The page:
Wander among the 51 spirit-like sculptures on Lake Ballard’s saltpans, watch the landscape transform at sunset.
You’ll never never find anywhere else like Mataranka.
One of the things we love most about the Territory is its complete uniqueness and ability to surprise us with something different at every turn – not that you’ll even remember what a turn looks like once you hit the Stuart Highway! The quaint little village of Mataranka and Mataranka Homestead are no exception and provide a welcome break from the long, impressively straight stretches of tarmac through the red-painted landscape.
Mataranka, with a population of just a few hundred people, is but a dot on the map in terms of size. However, this little place has more character than most, offering something very individual as a travel destination.
Mataranka Homestead is just a few kilometres off the highway heading east and borders the Elsey National Park. The homestead is part of the former Elsey Station, which was established in the late 1800s, across 5334sq km. Aeneas and Jeannie Gunn took over the station in 1902 but Aeneas died the next year; Jeannie returned to Melbourne and wrote about her experiences and the characters she met in her book We of the Never Never, filmed under the same title in the 1980s.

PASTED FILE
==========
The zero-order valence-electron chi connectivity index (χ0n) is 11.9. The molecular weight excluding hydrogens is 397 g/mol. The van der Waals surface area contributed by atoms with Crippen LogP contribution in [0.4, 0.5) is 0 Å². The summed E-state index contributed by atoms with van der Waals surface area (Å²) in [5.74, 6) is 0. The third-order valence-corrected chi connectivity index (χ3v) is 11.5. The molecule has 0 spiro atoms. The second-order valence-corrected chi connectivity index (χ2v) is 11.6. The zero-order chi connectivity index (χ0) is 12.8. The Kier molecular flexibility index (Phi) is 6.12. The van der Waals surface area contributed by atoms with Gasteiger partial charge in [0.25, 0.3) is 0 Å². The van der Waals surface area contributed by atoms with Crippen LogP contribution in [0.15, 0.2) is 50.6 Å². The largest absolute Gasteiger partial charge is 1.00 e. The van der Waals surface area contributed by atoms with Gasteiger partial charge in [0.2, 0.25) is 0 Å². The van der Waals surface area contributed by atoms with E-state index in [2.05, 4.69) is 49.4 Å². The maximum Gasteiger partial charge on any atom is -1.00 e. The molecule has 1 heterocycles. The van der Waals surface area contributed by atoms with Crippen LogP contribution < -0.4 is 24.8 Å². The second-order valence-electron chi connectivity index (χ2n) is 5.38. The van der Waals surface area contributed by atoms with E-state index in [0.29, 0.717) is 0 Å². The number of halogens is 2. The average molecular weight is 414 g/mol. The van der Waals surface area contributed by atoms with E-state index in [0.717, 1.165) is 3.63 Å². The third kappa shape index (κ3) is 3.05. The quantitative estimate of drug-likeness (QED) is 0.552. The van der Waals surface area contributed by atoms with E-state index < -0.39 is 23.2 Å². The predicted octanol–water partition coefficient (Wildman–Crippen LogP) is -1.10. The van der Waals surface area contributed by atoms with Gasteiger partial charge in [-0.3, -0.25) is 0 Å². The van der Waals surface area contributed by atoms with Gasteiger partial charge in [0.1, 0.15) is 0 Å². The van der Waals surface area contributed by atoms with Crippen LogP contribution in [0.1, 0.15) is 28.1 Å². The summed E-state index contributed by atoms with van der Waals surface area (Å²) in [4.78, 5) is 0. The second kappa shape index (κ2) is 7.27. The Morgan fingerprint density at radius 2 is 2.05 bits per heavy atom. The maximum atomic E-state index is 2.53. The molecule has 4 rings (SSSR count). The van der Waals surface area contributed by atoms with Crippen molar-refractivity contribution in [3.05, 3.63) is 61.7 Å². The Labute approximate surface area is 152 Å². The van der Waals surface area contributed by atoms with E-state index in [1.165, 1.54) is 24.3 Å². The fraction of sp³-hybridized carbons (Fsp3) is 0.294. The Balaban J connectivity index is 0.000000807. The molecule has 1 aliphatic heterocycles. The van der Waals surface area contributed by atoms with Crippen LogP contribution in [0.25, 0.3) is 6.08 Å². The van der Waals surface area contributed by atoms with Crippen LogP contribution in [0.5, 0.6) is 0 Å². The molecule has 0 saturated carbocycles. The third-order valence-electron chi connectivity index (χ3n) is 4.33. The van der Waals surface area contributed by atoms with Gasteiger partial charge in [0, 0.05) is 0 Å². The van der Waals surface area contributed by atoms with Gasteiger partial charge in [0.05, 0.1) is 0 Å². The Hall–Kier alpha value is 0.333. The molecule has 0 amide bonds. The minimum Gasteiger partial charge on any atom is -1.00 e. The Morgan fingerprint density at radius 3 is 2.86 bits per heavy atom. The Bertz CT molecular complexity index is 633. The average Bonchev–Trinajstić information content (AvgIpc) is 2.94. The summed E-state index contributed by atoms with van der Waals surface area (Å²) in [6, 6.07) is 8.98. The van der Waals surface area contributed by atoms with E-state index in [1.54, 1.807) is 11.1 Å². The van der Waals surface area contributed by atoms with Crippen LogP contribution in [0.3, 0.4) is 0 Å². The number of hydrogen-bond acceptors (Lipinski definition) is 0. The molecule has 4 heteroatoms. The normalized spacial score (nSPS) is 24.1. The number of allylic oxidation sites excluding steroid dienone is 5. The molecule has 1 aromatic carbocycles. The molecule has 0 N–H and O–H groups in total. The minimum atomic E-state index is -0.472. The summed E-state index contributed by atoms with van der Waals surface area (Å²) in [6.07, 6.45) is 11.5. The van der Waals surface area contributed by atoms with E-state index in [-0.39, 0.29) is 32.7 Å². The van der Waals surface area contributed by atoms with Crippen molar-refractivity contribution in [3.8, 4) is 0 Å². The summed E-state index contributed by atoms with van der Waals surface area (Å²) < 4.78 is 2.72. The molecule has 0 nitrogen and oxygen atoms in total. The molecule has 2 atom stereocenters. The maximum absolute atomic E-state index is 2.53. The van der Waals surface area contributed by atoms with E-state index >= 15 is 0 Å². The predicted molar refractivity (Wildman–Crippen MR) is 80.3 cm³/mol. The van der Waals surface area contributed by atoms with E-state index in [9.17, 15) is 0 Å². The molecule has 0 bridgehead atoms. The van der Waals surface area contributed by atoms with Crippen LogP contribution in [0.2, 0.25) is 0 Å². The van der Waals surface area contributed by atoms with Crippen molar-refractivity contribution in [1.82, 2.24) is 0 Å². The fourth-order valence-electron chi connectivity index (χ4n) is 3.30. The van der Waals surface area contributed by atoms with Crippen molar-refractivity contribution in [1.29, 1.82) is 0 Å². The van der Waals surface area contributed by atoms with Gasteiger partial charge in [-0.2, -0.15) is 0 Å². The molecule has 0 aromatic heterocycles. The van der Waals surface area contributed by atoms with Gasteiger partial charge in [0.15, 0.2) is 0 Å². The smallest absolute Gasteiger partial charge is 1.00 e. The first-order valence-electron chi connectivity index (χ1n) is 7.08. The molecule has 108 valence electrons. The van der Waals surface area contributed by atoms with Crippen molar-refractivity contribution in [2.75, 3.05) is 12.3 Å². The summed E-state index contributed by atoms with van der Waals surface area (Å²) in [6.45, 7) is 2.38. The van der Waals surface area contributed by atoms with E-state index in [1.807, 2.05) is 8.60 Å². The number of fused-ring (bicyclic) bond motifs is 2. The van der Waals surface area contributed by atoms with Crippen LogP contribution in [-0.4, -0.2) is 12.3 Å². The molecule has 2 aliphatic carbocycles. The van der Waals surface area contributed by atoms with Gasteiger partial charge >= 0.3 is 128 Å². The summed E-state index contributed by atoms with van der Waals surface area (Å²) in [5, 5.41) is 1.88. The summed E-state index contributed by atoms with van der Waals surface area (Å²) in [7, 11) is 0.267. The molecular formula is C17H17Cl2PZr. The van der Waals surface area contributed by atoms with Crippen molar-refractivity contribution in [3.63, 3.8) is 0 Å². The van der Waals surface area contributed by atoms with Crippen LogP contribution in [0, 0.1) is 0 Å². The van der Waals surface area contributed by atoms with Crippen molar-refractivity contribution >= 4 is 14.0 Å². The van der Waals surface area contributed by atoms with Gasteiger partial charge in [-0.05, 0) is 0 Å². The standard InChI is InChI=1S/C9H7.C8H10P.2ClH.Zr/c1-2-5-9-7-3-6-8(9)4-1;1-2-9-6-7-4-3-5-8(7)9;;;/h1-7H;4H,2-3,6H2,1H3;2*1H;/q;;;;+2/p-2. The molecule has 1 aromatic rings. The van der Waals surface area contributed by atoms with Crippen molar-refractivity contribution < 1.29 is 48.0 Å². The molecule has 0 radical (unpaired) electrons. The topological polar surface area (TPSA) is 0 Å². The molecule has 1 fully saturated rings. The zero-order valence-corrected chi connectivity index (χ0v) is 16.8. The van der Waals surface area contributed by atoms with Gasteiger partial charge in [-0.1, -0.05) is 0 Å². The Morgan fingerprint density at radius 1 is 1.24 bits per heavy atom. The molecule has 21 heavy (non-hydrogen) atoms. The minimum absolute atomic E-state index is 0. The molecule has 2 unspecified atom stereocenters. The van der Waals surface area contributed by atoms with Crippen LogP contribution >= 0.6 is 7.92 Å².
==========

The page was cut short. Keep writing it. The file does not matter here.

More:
A replica of the original homestead was constructed for the film and is on display at Mataranka Homestead. Statues of the characters from the film are scattered throughout the town’s park – a lasting tribute of the town’s claim to fame.
The area also has plenty of World War II history to explore and it was after the war that the homestead started to take on a new lease of life as a tourist destination. Today, it’s a fantastically set up tourist resort offering a range of accommodation.
It really has that Top End feel, complete with red dirt sites, lined with amazing tropical rainforest foliage, barra-filled rivers and the centrepiece of the entire homestead – the Rainbow Springs Thermal Pools. The swimming doesn’t get much better than taking a dip in the thermal springs and the constructed pools filled by the natural thermal springs provide easy access in and out of the warm waters.